Socially conscious pop duo reveal their progressive colors on an album number two – in a retro kind of way.
It’s all about memories. They start to flow with the “I came across a photograph” line that anxiously opens this album, but the image in question isn’t one of those which flashed through "Pictures Of You" marking Geoff Downes and Chris Braide’s first collaboration. Its tender ennui has been blown up into epic proportions now, peeling off melodic layers to display a surface tension of social commentary – sugarcoated, if sometimes bitter. Here’s an illusory acceptance of the past in the “fait accompli” remark of “Machinery Of Fate” yet the ’80s Britain’s barren land behind the grooves is rather far removed from the unglamorous PET SHOP BOYS hit the DBA’s three-part magnum opus might be referencing. A three-decade perspective laid out in “Time Goes Fast” offers refraction and refactoring of remembrance with a transcontinental twist: although life can show a cruel streak, it’s actually been good to Chris and Geoff.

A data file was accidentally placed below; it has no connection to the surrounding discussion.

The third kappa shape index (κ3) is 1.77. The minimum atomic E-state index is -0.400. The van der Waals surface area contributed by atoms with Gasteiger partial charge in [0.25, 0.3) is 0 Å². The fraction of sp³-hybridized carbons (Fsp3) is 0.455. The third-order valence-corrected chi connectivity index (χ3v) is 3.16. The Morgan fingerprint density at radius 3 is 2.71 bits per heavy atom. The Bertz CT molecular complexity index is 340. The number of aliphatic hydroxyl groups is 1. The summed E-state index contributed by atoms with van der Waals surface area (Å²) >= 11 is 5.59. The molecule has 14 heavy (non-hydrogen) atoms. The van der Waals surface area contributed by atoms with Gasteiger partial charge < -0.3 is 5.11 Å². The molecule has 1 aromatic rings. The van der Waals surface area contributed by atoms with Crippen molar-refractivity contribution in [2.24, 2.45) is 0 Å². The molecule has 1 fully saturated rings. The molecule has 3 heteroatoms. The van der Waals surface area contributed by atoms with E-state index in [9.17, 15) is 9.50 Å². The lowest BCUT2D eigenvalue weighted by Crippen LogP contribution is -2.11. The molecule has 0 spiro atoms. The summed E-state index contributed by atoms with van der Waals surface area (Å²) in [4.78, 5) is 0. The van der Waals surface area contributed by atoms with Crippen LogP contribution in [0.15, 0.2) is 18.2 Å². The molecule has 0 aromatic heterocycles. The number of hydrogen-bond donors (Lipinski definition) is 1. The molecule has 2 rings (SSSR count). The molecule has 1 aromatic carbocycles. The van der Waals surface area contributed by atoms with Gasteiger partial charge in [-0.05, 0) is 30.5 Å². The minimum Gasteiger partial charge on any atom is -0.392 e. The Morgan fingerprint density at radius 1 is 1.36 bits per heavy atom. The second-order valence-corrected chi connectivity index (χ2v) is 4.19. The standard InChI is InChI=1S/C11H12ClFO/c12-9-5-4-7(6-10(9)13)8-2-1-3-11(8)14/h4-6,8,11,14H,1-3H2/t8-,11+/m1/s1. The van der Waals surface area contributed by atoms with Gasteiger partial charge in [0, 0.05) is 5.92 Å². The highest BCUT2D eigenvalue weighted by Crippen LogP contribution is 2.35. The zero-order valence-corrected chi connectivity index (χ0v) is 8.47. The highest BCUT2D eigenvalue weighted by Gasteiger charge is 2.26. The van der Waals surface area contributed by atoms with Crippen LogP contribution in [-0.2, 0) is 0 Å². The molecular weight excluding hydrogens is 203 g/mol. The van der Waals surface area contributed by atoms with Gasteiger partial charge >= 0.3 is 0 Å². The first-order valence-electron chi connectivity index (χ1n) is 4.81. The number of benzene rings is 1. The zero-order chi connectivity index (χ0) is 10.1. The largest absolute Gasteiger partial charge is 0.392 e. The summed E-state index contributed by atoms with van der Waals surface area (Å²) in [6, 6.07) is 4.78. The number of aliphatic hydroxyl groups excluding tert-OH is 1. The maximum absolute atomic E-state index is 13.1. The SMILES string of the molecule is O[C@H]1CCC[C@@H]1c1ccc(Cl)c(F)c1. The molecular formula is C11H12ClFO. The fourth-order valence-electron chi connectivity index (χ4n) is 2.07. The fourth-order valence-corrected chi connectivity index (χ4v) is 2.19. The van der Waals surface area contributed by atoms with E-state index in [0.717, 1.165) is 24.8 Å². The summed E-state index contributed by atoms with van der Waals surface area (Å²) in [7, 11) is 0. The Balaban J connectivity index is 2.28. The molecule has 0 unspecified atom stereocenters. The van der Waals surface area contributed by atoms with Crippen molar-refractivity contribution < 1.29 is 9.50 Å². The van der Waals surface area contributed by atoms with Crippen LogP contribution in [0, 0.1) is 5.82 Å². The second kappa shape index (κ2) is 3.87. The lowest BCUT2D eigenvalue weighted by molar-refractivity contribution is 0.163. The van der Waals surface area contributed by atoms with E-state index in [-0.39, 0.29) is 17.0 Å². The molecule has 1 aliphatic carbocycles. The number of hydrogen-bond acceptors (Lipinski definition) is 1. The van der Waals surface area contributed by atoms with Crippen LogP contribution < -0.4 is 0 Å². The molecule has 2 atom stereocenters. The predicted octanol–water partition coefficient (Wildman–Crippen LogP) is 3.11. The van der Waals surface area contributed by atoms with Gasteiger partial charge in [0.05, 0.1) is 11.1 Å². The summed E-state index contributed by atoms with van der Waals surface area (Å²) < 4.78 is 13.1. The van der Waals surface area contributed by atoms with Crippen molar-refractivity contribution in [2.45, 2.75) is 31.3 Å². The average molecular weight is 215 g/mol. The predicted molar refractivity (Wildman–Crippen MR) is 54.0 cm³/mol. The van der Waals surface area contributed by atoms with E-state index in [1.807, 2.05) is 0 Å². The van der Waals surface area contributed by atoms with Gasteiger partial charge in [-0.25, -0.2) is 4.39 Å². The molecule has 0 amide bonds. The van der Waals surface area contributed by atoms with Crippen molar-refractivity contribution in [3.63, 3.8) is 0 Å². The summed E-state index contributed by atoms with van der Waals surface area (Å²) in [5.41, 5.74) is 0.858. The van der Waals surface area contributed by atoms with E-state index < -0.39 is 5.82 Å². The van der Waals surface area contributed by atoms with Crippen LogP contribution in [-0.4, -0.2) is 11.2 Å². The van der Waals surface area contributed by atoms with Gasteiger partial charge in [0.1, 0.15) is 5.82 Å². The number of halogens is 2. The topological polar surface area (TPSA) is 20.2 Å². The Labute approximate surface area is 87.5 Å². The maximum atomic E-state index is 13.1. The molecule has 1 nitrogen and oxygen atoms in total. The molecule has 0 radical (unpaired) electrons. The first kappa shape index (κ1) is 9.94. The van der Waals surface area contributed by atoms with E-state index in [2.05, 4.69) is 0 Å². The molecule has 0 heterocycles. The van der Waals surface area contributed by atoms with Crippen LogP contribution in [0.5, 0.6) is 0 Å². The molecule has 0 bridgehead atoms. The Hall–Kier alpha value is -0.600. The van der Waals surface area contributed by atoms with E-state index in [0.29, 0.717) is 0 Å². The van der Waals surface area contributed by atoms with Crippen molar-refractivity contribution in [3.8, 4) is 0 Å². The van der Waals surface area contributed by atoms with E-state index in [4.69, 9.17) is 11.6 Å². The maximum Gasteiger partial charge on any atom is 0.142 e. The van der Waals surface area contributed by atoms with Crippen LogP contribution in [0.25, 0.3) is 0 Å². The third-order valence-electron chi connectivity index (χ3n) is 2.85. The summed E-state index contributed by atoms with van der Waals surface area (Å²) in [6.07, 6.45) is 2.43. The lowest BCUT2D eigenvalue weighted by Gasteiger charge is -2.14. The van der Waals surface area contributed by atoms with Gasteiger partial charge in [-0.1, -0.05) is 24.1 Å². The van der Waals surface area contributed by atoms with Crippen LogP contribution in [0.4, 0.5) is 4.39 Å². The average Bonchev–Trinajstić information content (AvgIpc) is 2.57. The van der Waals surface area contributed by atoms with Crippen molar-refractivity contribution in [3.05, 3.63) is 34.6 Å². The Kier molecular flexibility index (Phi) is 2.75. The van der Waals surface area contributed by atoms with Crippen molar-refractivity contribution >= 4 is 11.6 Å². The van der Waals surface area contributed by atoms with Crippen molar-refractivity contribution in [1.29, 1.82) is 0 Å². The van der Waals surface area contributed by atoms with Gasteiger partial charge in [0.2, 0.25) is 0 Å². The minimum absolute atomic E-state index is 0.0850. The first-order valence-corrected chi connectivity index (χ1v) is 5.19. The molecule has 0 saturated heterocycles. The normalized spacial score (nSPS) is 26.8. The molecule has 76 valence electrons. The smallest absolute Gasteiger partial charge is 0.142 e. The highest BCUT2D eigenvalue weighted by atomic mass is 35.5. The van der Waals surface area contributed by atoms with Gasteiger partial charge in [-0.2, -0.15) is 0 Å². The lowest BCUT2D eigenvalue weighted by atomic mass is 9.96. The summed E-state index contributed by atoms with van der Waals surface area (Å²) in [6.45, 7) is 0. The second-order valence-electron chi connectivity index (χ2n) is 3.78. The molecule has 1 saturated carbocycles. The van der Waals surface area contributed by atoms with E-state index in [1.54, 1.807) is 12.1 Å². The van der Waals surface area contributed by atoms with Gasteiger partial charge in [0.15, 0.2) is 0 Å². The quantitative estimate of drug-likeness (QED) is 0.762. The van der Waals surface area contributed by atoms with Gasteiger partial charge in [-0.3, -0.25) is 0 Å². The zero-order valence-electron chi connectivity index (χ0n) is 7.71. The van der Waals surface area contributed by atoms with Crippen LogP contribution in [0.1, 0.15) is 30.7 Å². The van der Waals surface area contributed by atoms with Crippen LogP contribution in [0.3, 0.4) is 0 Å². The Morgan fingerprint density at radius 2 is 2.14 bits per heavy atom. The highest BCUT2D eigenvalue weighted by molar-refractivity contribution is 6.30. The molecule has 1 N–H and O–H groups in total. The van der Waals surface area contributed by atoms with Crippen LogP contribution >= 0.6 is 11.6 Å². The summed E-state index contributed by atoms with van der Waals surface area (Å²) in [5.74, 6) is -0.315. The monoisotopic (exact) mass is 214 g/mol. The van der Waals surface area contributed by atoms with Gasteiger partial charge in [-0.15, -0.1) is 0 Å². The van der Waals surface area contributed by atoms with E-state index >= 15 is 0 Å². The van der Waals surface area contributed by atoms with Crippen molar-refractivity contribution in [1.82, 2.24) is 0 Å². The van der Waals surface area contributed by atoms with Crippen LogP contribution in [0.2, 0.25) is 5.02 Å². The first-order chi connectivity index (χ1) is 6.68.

It’s impossible to not be moved by the desperation in “Vanity” with its plea for love, or by “One Of The Few” with its compassion for the outsider, but Downes and Braide have scaled the mountains of regret to pour hope into the melancholy of “Live Twice.” Quite possible, it’s dissatisfaction that drives them still, shaping the submerged piano splashes and guitar riffs of “Number One,” and if it’s so, there’s another illusion in the title track’s “nowhere left to run” claustrophobia which is shot with a solemn organ, as if to melt those specters whose coldness turns “I see” into “icy” perception. With “Interlude” and “Finale” confirming it’s a concept affair – kept together by recurring motifs: note the “Ghosts” melody buried in the upbeat surge of “North Sea” – that’s longing, not reverie, and one can’t escape the nostalgia in “Dreaming Of England”: the haunting snapshot of the fallow, if warmly remembered and painted by Dave Gregory’s slide solo, years, a memory of DBA’s formative times.
“Sometimes you have to leave to find out who you are” is a rule lived to the full on this record, the key to it – and to the listener’s heart.